Currently considered a steal in the eight round, Moore has dominated the lower minors with his 90 to 94 MPH fastball with sinking action, a sick-nasty curve, and an above average circle changeup with screwball-like action. His curveball so far has missed more bats than his fastball, according to Keith Law who describes the pitch as, “[S]lurvy at 79 to 81 mph … with downward tail .. more likely to [generate] ground balls (implied: at the higher levels).” Mechanically speaking, his delivery is fluid and easy. Furthermore, he is able to change speeds on his fastball effectively, pushing the upper limits of his heater and dropping the speed from that pitch too. The only thing holding Moore back is his erratic control (4.5 BB/9 for career). With improved command and control, he could be a dominant front line starter and one of the top minor league prospects.
2010 Stats: 12.7 K/9 | 4.1 BB/9 | 132 2/3 IP | 3.66 ERA | 2.66 FIP | 1.22 WHIP | .5 Hr/9 | 6.9 H/9 | .331 BABIP | 41.1 GB% | 18.8 LD% | 32.0 FB% | 6.1 Hr/FB%
Career Stats: 12.8 K/9 | 4.5 BB/9 | 330 1/3 IP | 3.08 ERA | 2.75 FIP | 1.18 WHIP | .4 Hr/9 | 6.3 H/9 | .302 BABIP | 46.2 FB% | 16.0 LD% | 31.2 FB% | 5.5 Hr/FB%
High strikeout rates – check. Solid advance metric – check. Low home run rates – check. Best pitcher in the minors in 2011 – not a stretch. Never once has his strikeout rate dropped below 12.7 K/9 since he’s been a pro, albeit his walks are tough to swallow. However, he has only give up 20 free passes in his last 10 starts (59 innings) to go with his 89 strikeouts. Last year he had 33 walks in his first 165 PA and only 37 walks in the next 357. Maybe there is a trend here. Maybe I am just looking for reasons to make Matt Moore so exciting Brad Evans finally runs out of alliterations. Things to also note: his line drive rate is probably the culprit to the higher BABIP, but it isn’t so unlucky to call it fluky. Also, his FIP (2.66) shows how great he’s been pitching this year. He has yet to be promoted to Double-A where his first real test will be. Barring any setbacks, he could be the next Clayton Kershaw / Tim Lincecum / Tommy Hanson of the 2011 fantasy season if only he was given the chance. Seeing as Jeremy Hellickson hasn’t been given much of a chance, Moore is going to need many injuries or a trade for any long-term major league cup of Joe to happen. Deep keeper leagues, grab Moore NOW, and in redraft leagues, eye him closely in May 2011, and watch to see if the Rays have a lot of injuries.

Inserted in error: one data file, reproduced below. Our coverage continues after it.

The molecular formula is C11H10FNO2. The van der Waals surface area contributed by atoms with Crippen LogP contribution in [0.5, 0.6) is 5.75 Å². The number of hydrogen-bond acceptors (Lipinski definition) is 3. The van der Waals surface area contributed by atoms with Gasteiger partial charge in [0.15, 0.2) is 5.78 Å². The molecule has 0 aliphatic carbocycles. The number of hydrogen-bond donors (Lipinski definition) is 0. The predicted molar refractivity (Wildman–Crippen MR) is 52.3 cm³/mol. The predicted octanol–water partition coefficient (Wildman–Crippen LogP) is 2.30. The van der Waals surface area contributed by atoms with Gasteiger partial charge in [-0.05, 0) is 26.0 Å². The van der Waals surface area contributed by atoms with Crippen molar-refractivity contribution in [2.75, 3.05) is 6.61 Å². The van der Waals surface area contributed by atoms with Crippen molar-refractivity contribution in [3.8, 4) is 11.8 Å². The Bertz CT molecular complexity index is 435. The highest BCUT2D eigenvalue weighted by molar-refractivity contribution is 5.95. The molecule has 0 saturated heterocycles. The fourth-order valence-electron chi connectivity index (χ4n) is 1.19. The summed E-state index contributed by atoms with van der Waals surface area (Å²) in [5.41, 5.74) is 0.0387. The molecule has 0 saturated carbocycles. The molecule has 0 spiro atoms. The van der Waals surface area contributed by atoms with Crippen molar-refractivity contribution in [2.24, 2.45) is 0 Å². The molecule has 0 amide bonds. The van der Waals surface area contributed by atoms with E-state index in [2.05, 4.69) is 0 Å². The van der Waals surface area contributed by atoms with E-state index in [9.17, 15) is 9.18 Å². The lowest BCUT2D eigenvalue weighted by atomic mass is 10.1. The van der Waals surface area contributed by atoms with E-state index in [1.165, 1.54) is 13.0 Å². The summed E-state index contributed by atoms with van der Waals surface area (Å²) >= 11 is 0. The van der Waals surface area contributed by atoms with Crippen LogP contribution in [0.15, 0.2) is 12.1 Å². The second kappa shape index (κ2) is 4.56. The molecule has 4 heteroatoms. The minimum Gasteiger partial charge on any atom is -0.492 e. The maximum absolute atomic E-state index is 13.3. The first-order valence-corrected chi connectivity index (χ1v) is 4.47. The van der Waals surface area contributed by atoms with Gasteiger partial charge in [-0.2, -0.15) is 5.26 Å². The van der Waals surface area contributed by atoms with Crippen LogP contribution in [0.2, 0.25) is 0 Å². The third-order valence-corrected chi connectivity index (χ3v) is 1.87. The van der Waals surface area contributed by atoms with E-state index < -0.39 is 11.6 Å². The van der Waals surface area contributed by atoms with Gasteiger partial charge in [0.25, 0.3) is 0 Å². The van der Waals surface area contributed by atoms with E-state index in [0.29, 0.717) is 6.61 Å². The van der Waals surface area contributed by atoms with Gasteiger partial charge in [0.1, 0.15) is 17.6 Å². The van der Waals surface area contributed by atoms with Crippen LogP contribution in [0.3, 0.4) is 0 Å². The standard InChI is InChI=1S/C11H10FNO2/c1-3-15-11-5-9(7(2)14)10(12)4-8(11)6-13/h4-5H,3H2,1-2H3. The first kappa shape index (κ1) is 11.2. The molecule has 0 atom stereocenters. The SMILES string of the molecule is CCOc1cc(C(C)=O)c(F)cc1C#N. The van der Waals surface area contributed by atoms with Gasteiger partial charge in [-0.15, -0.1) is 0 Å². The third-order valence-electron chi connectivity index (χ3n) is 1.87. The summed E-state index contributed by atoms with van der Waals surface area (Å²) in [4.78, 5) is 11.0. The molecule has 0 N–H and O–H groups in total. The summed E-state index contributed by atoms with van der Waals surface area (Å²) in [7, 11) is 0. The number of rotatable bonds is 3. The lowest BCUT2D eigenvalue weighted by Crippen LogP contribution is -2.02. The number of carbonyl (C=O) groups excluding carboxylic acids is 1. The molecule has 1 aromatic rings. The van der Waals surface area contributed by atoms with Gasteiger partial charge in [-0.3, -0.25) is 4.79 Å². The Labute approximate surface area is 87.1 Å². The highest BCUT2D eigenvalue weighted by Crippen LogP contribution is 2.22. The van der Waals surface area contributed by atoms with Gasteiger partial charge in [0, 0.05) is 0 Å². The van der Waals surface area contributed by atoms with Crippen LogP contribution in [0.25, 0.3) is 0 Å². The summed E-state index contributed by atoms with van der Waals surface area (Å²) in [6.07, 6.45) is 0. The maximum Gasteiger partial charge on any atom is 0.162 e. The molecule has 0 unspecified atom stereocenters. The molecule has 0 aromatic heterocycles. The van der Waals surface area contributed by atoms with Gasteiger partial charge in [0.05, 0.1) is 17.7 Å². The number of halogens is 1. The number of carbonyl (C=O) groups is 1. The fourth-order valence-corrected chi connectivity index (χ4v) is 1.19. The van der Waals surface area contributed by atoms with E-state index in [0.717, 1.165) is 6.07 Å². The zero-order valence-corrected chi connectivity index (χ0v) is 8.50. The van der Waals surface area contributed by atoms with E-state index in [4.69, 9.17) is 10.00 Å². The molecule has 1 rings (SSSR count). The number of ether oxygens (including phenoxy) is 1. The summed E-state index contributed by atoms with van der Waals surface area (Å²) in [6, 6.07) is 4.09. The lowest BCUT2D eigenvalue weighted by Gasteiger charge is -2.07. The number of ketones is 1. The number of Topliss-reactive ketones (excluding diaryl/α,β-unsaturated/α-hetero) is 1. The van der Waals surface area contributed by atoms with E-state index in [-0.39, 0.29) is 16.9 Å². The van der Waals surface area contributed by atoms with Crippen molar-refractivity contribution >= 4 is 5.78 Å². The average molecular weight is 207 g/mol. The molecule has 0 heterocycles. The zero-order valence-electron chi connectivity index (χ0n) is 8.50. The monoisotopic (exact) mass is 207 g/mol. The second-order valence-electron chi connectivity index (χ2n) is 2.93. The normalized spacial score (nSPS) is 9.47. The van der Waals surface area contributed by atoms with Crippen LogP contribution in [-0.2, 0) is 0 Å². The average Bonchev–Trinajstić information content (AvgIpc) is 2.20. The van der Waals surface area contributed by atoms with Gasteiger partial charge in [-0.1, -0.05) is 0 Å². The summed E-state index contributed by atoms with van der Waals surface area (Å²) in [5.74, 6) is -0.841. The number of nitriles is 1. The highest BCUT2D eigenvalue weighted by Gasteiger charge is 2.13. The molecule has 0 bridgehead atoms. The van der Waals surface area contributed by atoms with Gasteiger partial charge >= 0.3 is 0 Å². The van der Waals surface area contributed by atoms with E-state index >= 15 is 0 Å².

Want to know about playing over your head? Just ask Brandon Belt. Passed over by the majority of the scouting handbooks, Belt has literally hit his way onto the scene. As a lanky first basemen with moderate, or as Sickels says, “considerable,” power potential, solid defense, surprising athleticism, and good plate discipline, he was overlooked because few thought his strength would translate into baseball power. Another flaw, he is vulnerable to the inside pitch due to his stance. Jason Grey of ESPN wrote a detailed scouting report a couple of weeks ago with information coming from major league scouts. Some highlights: “Has quick hands and good bat speed,” has changed his swing to a “more upright stance – helps avoid getting jammed and still have great reach across the plate.” In regards to his power, “Good raw power, but more line-drive hitter / gap power (*20 homer potential with a lot of doubles). “Solid pitch recognition. Played at a hitter friendly home ballpark.” In regards to his steals, “Although Belt has 20 steals this year, it won’t be a part of his game at the big league level, as he doesn’t have above-average speed. He stole a number of bags earlier in the year simply by taking advantage of Class A pitchers not paying attention to him, but his running game has petered out at Double-A.” Defensively, “Belt is consistent and above-average at first base.” How well has his first year gone? (*emphasis was mine)
2010 Stats (and Career): .360/.460/.624 | 433 AB | 66 XBH | 19 Hr | .236 ISO | 84:79 K:BB | 20/8 SB/CS | .416 BABIP | 33.3 GB% | 25.2 LD% | 41.4 FB%
Pretty effin’ awesome, and with another week of regular season play, he could improve even more on these numbers. With a mind-boggling 25 percent line-drive rate, a .236 ISO and a solid strikeout-to-walk ratio, there is a lot to be excited about. However, there is one huge caveat that should be mentioned: .416 batting average on balls in play! That’s absolutely absurd, yet alone to sustain year in and year out. There is a lot to get excited about, yet, there is just as much to hold reservations about as well. I’ve been patiently waiting for the floor to bottom out on his season, not because I don’t think he’s a good enough prospect, but because he’s going to be overhyped next year. He has 20 to 25 homer power max, a .300 average potential with some doubles, a few steals and solid patience. He won’t be anything more than a lighter hitting Derek Lee. Although he had breakout potential for Sickels in the preseason, this was his breakout. He may get a call up this September, but don’t expect much until next year.